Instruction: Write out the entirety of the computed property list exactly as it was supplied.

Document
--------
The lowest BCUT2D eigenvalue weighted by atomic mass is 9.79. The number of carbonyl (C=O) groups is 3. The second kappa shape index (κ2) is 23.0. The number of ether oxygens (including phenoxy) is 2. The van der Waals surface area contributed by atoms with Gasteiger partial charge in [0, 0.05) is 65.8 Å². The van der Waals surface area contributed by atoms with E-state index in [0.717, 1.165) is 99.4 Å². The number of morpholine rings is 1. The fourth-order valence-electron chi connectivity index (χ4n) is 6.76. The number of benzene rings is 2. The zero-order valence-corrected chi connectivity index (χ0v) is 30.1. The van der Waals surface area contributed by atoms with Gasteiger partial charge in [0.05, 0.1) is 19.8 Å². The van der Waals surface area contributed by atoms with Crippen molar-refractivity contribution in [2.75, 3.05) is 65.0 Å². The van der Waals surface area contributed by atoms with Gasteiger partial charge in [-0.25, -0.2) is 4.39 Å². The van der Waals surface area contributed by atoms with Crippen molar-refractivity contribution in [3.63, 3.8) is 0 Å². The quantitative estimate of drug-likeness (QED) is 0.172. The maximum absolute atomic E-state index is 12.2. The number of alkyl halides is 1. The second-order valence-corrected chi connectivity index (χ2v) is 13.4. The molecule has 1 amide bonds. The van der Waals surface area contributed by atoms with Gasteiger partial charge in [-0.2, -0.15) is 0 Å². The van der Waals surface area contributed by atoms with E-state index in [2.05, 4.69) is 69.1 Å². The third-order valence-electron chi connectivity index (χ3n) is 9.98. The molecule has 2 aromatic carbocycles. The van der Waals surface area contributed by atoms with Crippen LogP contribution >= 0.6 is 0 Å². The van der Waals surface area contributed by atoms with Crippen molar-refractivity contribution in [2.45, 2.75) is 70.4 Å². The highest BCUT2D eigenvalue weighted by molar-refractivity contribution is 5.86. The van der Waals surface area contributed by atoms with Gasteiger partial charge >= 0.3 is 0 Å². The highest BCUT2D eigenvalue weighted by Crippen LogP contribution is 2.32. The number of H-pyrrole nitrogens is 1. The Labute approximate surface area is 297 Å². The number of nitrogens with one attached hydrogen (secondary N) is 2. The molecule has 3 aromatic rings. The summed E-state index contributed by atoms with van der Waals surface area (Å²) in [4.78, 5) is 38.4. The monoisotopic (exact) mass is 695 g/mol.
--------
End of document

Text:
The lowest BCUT2D eigenvalue weighted by atomic mass is 9.79. The number of carbonyl (C=O) groups is 3. The second kappa shape index (κ2) is 23.0. The number of ether oxygens (including phenoxy) is 2. The van der Waals surface area contributed by atoms with Gasteiger partial charge in [0, 0.05) is 65.8 Å². The van der Waals surface area contributed by atoms with E-state index in [0.717, 1.165) is 99.4 Å². The number of morpholine rings is 1. The fourth-order valence-electron chi connectivity index (χ4n) is 6.76. The number of benzene rings is 2. The zero-order valence-corrected chi connectivity index (χ0v) is 30.1. The van der Waals surface area contributed by atoms with Gasteiger partial charge in [0.05, 0.1) is 19.8 Å². The van der Waals surface area contributed by atoms with Crippen molar-refractivity contribution in [2.75, 3.05) is 65.0 Å². The van der Waals surface area contributed by atoms with Gasteiger partial charge in [-0.25, -0.2) is 4.39 Å². The van der Waals surface area contributed by atoms with Crippen molar-refractivity contribution in [3.63, 3.8) is 0 Å². The quantitative estimate of drug-likeness (QED) is 0.172. The maximum absolute atomic E-state index is 12.2. The number of alkyl halides is 1. The second-order valence-corrected chi connectivity index (χ2v) is 13.4. The molecule has 1 amide bonds. The van der Waals surface area contributed by atoms with Gasteiger partial charge in [-0.2, -0.15) is 0 Å². The van der Waals surface area contributed by atoms with E-state index in [2.05, 4.69) is 69.1 Å². The third-order valence-electron chi connectivity index (χ3n) is 9.98. The molecule has 2 aromatic carbocycles. The van der Waals surface area contributed by atoms with Crippen LogP contribution >= 0.6 is 0 Å². The van der Waals surface area contributed by atoms with Crippen molar-refractivity contribution in [2.45, 2.75) is 70.4 Å². The highest BCUT2D eigenvalue weighted by molar-refractivity contribution is 5.86. The van der Waals surface area contributed by atoms with Gasteiger partial charge >= 0.3 is 0 Å². The highest BCUT2D eigenvalue weighted by Crippen LogP contribution is 2.32. The number of H-pyrrole nitrogens is 1. The Labute approximate surface area is 297 Å². The number of nitrogens with one attached hydrogen (secondary N) is 2. The molecule has 3 aromatic rings. The summed E-state index contributed by atoms with van der Waals surface area (Å²) in [4.78, 5) is 38.4. The monoisotopic (exact) mass is 695 g/mol.